Truth is I’ve never had an ache relieved through vibration. I understand the concept. If you shake something enough it will eventually… I take that back. I don’t understand the concept. As I soon discovered, this particular five-dollar device would shake and heat or shake and not heat. But, it would not heat without shaking. Vibration to most parts of my body gives me a headache. Don’t know if you were aware of that.

    Virginia’s back massager has one other feature that I thought interesting. It has a round knot of something right in the middle of your sitting down place. The knot doesn’t vibrate or anything, it just sits there. I don’t know what it’s supposed to do. I just want it to move. Hit the square of my back, or my left thigh. Just stay away from my sit-down part. That’s just sick.

    I really couldn’t tell you, what actually eased my pain. I’m pretty sure it was “time” and the two orders of tater tots. The twinge can still hit me now and again, but I can handle the occasional sphuphenz more than the constant sphuhenzing.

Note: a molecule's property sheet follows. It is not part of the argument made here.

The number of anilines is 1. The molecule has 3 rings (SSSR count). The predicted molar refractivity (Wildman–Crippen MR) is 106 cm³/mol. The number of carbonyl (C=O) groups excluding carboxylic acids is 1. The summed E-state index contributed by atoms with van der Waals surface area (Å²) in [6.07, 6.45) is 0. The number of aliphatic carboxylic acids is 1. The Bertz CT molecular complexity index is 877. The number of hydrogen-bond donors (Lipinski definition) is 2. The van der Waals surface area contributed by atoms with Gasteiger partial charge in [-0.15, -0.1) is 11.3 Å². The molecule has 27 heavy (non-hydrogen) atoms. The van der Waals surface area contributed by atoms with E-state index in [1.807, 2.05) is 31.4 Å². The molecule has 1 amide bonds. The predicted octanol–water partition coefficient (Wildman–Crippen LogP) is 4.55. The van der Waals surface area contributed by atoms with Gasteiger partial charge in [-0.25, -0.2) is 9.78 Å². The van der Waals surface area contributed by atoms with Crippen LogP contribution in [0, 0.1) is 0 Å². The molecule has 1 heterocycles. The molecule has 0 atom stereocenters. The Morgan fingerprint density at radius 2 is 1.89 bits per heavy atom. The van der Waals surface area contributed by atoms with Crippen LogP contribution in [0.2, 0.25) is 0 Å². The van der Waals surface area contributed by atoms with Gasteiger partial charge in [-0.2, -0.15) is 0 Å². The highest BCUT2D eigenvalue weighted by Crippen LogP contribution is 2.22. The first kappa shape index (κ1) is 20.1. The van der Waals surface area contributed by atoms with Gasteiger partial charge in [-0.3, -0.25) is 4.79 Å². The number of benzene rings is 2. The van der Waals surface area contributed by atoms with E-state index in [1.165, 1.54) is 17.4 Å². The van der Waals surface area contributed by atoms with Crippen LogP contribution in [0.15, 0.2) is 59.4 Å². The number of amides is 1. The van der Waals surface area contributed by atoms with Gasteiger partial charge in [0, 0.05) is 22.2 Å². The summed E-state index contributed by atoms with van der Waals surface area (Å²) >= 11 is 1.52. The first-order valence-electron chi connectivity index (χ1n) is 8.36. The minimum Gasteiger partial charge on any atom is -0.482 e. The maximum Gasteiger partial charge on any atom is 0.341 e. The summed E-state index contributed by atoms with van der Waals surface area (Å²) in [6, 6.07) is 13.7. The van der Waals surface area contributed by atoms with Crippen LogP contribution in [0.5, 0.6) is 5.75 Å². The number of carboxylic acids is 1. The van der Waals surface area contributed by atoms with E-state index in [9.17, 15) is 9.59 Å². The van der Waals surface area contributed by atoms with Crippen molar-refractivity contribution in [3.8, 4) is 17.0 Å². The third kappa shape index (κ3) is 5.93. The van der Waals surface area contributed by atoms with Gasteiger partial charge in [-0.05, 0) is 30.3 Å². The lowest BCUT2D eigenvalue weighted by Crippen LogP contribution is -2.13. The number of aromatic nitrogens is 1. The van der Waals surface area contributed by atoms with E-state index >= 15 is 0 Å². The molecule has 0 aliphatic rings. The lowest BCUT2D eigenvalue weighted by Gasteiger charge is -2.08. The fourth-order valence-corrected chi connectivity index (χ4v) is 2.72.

And, if the spasm picks up again, I’ve still got the vibrating heater thing with the knotted rear end gizmo. And, there’s still plenty of mustard in the fridge. Kay barely touched the jar. It was more of a mustard spread than a plaster. The girl has no concept.


Stage shock

“Good ol' Bobby Ezell"

Bob after receiving one of his million educational awards!

I manage to embarrass myself on average of twice a day. I might make it through 24 hours without messing up too badly, but I’ll double up the next day.

    My earliest memory of embarrassment was when Dad made me sing Big John in front of all the kinfolk on Grandma’s porch in Bristow, Oklahoma. I don’t know how many times I sang that song on the trip up to Oklahoma, but it was a bunch. On the first night of the massive family’s get-together, Daddy said, “Hey, Mark, sing ‘Big John’ for us.”